--- brendangrace8e <brendangrace8e@...> wrote:
        > Good day,
        > I am new to this group and was wondering if anyone
        > has ever moved
        > dojo's and had concerns about the difference's in
        > training. My last
        > dojo placed emphasis on being able to perform a
        > technique cleanly.
        > Uke would only move or tap if the technique or
        > control was
        > effective. If it wasn't we worked to help find the
        > missing
        > element. My new dojo doesn't place any emphasis on
        > this. Uke drops
        > and taps because they are expected to. It concerns
        > me that while I
        > am not a high kyu, very few of the senior students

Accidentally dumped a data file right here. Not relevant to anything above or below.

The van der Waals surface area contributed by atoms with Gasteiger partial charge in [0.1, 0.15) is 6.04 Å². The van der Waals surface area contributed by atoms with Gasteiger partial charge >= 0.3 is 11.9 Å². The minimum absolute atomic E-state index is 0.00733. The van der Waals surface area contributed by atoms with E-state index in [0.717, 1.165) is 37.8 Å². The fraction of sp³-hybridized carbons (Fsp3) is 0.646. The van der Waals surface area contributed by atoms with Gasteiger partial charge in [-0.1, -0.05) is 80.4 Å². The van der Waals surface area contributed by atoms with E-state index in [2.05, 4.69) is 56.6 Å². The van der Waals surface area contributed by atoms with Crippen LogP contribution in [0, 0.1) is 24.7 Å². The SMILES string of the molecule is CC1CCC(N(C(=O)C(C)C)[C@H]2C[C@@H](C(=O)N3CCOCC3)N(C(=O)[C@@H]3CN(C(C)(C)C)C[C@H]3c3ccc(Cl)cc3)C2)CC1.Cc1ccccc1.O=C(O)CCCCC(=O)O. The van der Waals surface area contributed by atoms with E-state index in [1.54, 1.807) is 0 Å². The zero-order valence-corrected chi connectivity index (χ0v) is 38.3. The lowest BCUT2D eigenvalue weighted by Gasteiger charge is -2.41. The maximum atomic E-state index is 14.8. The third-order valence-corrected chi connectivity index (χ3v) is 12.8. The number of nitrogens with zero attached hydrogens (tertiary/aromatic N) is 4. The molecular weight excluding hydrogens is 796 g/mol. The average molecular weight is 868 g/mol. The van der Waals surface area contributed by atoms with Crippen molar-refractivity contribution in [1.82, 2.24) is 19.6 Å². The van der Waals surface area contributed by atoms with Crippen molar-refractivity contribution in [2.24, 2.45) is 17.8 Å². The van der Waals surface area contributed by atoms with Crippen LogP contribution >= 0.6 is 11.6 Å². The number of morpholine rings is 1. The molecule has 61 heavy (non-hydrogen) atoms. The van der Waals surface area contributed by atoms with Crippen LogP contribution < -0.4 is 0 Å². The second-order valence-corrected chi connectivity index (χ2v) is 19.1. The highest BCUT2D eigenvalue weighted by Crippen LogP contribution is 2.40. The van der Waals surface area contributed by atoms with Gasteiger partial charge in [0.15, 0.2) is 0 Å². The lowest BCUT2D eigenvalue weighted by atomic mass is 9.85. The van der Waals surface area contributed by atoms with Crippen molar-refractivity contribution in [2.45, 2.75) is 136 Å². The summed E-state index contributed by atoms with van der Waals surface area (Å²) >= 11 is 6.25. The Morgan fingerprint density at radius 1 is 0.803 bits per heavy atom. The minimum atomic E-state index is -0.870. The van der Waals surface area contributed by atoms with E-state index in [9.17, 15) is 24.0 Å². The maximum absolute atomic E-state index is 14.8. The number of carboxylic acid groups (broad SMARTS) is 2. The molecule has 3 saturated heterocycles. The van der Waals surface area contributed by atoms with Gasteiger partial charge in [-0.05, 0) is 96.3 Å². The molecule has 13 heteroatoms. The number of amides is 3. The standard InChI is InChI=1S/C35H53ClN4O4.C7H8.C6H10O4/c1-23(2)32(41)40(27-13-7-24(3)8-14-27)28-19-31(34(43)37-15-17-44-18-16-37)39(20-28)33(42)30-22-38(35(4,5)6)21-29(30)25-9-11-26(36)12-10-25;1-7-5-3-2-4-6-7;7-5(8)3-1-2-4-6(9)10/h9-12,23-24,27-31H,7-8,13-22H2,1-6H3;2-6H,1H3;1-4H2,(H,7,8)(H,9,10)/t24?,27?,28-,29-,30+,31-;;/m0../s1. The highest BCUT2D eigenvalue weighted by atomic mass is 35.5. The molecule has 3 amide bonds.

> can control me.
        > I don't mean I'm fighting them, just there is
        > nothing in their
        > technique to make me want to move, either from
        > skeletal lock
        > control, or from pain control (thinking nikajo
        > here). As I've only
        > attended one other dojo and attended 3 Kenshu's
        > (Mustard Sensie once-
        > awesome!) I don't know if I am too attached to one
        > way and need to
        > be more open minded. I've stuck with it for 6
        > months and feel my
        > Aikido is definately weaker, but there is no other
        > Yoshinkan dojo I
        > can attend. Suggestions or advise please.
        >
        > Brendan
        >
        >
        >
        >
        >
        >


        __________________________________
        Do you Yahoo!?